Stuff We May Find We Need

Posted by Melvin Bray on October 1st, 2004 filed in Home-Training

Back in the day (as my generation is apt to say), when a young person used to cut-up in public, the old folks would shake their heads in disgust and question the child’s home-training. Well, I’m not sure enough of that still goes on.

Over the years what’s considered appropriate behavior from children as well as adults has taken an extreme turn for the worse. People seem to act in the most outlandish manner, and then, without a hint of irony, defend their right to do so. Take for example the behavior of Omarosa on The Apprentice last year. It was deplorable. Or consider Paris Hilton. She’s famous (not infamous, mind you) for behaving like a tramp. Not that there haven’t always been people who have conducted themselves in a less than admirable fashion, but there was a time when you knew for sure their behavior wasn’t admirable. Back then if as a young lady you were attracted to the bad boys, at least you recognized they were “bad”. Nowadays there is no clear denunciation of things that are way off the mark.

We live in a society where even our leaders try to justify indefensibly reprehensible behavior. Thus, we have a US Senator who resists taking a definitive stand on any subject for fear of the repercussions running for the Presidency against an incumbent who is so arrogant that he can’t relent even when his choices cost others their lives.

There may be a lot of reasons that we find ourselves in such a pitiful state. We may be still suffering from the backlash against an American culture that for 400 years built its morality on prejudices and fears and out-right self-interested lies. We may be experiencing the natural consequences of our parents’ generation’s attempt to pretend that everything was relative. The society in which we now live may even be the result of us selling out our collective soul to the Almighty Dollar to the extent that some might credibly argue that America no longer has a culture, only an economy. At this point it’s probably a confluence of things.

There was a time when the only time you saw kids come out the house looking or acting any-ol’-kinda-way was when they didn’t have a mom or dad to show them better. Today you see little boys running around looking like little girls with pigtails in their hair! And neither they nor their parents have any shame. I know I sound like an old fogy. I would probably make my grandfather proud. Old fogy or not, there was some definite merit to how my grandfather thought and lived. There’s merit to recognizing that there is a decent way to treat people. There’s merit to knowing that there is a respectful way to talk. There’s merit to acknowledging that there is a certain way that in polite society we should deport ourselves. One of our greatest challenges is that folks have lost sight that there actually is a “certain way”. Every civilization—with the possible exception of our current one—has recognized the importance of passing on their culture—their “certain way”—to the next generation. I think we need to get back to that. I believe what we’re missing is some good, old-fashioned “home-training,” for home-training is the vehicle through which culture is best passed on.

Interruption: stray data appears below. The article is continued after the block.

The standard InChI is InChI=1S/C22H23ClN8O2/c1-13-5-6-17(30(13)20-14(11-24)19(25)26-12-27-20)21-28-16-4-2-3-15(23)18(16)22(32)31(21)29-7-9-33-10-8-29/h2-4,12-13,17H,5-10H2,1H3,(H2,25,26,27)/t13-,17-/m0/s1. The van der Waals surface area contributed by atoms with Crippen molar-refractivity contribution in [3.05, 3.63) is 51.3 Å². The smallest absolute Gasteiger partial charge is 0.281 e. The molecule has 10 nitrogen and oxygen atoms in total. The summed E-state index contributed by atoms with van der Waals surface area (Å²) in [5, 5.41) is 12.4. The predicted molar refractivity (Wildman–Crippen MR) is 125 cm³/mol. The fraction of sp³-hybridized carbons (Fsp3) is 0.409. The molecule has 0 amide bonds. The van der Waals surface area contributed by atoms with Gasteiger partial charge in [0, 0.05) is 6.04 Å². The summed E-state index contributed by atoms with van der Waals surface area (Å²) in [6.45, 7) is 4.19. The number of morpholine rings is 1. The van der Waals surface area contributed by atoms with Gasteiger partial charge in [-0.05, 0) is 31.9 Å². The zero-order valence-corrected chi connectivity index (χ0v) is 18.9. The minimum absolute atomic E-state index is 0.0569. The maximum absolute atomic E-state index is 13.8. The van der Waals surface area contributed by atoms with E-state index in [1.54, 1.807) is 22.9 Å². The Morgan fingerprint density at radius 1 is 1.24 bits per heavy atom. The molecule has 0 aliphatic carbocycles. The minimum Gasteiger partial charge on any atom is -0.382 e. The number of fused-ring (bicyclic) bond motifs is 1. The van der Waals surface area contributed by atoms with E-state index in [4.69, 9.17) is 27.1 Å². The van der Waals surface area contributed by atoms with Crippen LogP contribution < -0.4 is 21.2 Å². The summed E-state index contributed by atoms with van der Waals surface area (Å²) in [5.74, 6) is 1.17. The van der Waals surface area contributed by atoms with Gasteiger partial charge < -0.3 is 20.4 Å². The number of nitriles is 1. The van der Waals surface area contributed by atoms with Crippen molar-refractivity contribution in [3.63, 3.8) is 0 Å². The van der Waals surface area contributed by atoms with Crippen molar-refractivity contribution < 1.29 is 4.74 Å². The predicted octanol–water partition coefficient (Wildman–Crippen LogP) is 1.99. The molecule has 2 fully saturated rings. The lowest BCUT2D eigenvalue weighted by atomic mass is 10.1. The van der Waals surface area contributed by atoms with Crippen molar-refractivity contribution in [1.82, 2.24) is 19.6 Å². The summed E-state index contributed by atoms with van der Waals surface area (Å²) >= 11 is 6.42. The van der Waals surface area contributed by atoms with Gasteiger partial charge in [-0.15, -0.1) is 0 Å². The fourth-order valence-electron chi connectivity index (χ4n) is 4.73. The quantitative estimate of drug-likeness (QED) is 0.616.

Thus, I have begun a series of social commentaries which I will call (what else?) Home-Training. These are just my humble thoughts and feelings on things I see happening in this world in which we are seeking to successfully raise our children. It is specifically because I have children and am profoundly concerned with the type of people they will grow up to be and the world in which they will have to live that I believe I have a great enough stake to voice my concerns, comments, questions and/or criticisms.

These are simply my best surmisings. May they offer more light than heat. I do not offer them as the final words on anything, but rather may they promote the intelligent discourse surrounding the issues that affect our daily lives, instead of adding to the nonsense that currently runs rampant and, at times, seems to hold sway over our communities and our nation.

In the words of Dr. Cornel West, may together we find that “love that allows us to criticize as well as embrace, to empower as well as to correct, to listen as well as to speak, and in the end, to ennoble as well as be ennobled” by each other.

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